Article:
The Road to El Dorado was birthed during the period where Dreamworks was still getting started, per say. After releasing the deeply sophisticated Antz and the cult favorite The Prince of Egypt, moviegoers still really had no true idea of what kind of film the company would give them. If Antz was sophistication, then The Road to El Dorado is anarchy - the coherent and easily-lovable kind. Filled with catchy, spur-of-the-moment songs, bright stylistic animation, and an immersing storyline, it majors in the field of uncompromising fun.
The film's lead characters, two extremely hilarious ones, are Miguel and Tulio (voiced by Kenneth Branagh and Kevin Kline), two con-artists who rig gambling games and deliberately turn the tables on unsuspecting folks so they come out on top of everything. During a small gambling session, where the two are winning because of loaded dice, the two rustle up a map of El Dorado, a place bearing untold heavens. Just as they get the map and all their winnings, the other group finds out their swindling tactics and quickly run them out of the area. The two, and a horse, escape on a small boat, which washes up on the beach of El Dorado. There the two are mistaken for almighty, powerful gods of El Dorado and are treated like royalty. They decide to live in the luxury for a while, sneak some goodies, then ditch it in search for a new land to rob. Obligatory subplots involve Tulio falling for a native to El Dorado (Rosie Perez), who is aware of the two's secret, and the thought that both Miguel and Tulio will grow angry at one another and contemplate going their separate ways.
While in some regards the story of this film is standard and somewhat foreseeable, it's nonetheless a competent, potent production. For example, the animation is presented in a believable, realistic light, not making everything too silly and bombastic, yet not entirely life-like. This is almost guaranteed to offput some; I can see people saying that it's an animated film that doesn't take full advantage of its medium. Yet the crisp, controlled style of the film let's loose on occasion, particularly during the chase sequence on water that concludes the film, which is lively and exhilarating. Rather than grounding the film to reality, it seems that the animators wanted to provide the illusion that it was an animated film that can capture the events of its story in th way that if this was real, but certain laws, rules, and logic didn't apply, this is how it'd look. It's fascinating and often absorbing. A similar style was used in Disney's Atlantis: The Lost Empire, when Disney took a shot in the dark, attempting to usher in a fanbase that wasn't so reliant/content with songs and candy-coated colors.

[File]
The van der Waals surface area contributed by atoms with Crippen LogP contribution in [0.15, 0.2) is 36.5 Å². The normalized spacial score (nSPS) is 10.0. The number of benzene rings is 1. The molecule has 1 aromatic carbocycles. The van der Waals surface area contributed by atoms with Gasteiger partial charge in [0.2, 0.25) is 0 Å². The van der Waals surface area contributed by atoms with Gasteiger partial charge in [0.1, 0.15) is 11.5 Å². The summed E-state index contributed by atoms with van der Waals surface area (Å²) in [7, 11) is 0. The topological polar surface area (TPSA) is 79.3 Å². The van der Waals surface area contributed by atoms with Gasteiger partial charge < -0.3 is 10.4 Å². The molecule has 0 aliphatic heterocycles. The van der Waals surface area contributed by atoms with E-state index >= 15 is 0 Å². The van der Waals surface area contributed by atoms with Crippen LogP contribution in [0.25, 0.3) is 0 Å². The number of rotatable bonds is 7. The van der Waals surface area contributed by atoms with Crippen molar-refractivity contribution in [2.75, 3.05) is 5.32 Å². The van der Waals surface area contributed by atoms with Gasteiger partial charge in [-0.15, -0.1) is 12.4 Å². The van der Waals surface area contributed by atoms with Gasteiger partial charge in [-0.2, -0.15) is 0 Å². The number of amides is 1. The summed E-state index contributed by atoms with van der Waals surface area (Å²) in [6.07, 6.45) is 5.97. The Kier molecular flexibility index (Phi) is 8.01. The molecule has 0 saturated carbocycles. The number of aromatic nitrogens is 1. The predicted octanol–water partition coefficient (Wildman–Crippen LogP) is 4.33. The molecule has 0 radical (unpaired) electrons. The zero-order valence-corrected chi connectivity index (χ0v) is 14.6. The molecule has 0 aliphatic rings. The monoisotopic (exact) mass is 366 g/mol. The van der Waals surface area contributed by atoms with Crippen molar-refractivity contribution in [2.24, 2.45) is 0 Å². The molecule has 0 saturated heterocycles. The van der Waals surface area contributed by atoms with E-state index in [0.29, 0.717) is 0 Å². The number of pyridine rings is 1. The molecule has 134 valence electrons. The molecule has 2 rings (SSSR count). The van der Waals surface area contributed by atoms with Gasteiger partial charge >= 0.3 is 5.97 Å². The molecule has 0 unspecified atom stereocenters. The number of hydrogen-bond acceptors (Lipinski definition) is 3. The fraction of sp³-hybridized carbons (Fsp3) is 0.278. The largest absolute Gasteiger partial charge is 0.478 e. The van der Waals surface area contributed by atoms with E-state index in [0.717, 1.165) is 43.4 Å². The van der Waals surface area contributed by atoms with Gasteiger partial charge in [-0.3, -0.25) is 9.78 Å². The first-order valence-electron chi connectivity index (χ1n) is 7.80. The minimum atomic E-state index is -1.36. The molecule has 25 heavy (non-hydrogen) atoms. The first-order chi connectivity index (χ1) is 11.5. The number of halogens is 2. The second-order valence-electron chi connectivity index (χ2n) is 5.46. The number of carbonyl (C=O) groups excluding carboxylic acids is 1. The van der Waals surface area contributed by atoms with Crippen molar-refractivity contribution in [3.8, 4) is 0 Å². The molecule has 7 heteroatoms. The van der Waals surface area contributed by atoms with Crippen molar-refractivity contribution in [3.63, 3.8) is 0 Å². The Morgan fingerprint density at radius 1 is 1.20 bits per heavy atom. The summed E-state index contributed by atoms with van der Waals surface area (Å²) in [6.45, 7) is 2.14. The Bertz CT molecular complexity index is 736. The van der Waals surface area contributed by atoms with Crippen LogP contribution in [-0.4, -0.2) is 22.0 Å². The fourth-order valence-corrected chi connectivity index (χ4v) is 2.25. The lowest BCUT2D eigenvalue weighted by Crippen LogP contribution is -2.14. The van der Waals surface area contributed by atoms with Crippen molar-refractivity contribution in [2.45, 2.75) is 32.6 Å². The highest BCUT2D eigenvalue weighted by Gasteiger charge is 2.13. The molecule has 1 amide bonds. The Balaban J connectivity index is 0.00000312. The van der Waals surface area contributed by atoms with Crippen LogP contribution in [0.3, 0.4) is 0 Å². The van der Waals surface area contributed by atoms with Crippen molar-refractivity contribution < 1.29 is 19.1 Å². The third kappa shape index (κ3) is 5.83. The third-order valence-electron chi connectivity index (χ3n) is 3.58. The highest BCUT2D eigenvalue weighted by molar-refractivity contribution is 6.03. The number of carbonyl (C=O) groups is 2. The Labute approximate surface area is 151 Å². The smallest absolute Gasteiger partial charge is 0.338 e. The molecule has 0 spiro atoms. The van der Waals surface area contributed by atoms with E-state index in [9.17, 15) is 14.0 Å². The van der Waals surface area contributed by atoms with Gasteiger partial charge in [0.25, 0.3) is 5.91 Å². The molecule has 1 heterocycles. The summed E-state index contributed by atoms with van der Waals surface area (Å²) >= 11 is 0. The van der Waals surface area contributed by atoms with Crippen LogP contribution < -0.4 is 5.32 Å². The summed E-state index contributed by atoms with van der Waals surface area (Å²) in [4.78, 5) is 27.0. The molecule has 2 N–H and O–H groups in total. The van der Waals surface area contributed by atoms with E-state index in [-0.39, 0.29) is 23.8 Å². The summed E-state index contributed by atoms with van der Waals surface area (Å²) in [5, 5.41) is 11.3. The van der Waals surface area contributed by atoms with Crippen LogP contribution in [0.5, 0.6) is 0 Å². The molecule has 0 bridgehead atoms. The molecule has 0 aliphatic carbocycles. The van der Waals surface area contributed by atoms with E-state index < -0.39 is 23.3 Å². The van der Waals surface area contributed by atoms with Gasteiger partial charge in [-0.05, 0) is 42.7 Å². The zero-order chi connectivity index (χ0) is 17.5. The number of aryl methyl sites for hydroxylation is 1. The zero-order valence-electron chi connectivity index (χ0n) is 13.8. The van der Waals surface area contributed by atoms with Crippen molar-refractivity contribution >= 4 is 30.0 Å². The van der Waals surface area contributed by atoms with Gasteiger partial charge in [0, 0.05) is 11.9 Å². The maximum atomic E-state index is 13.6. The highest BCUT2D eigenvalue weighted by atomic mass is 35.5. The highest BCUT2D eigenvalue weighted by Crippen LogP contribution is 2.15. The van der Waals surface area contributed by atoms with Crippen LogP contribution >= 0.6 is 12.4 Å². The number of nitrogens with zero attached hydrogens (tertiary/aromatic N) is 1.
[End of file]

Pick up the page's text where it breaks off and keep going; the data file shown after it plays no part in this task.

This is one of the first animated films in a long time that doesn't use big-name actors to market its story, content, and animation. I guess Dreamworks used all its big-casting abilities on Antz. While Kevin Kline and Kenneth Branagh are certainly not "unknowns" in Hollywood, they aren't the kind you usually see receiving top-billing in an animated feature. Because of this, it's nice to hear voices that are not plagued by celebrity recognition and familiarities, so there's an easier transition to believing and knowing the character.
The Road to El Dorado is wonderfully scored and livened by Elton John, whose song "It's Tough to Be a God" is one that will not leave my head soon enough. The film's music sequences are fun and spontaneous, much like the exposition as a whole. This is a good family endeavor; one that is light-years more fun than much of what passes for basic family programming.
Voiced by: Kevin Kline, Kenneth Branagh, and Rosie Perez. Directed by: Eric Bergeron and Will Finn.
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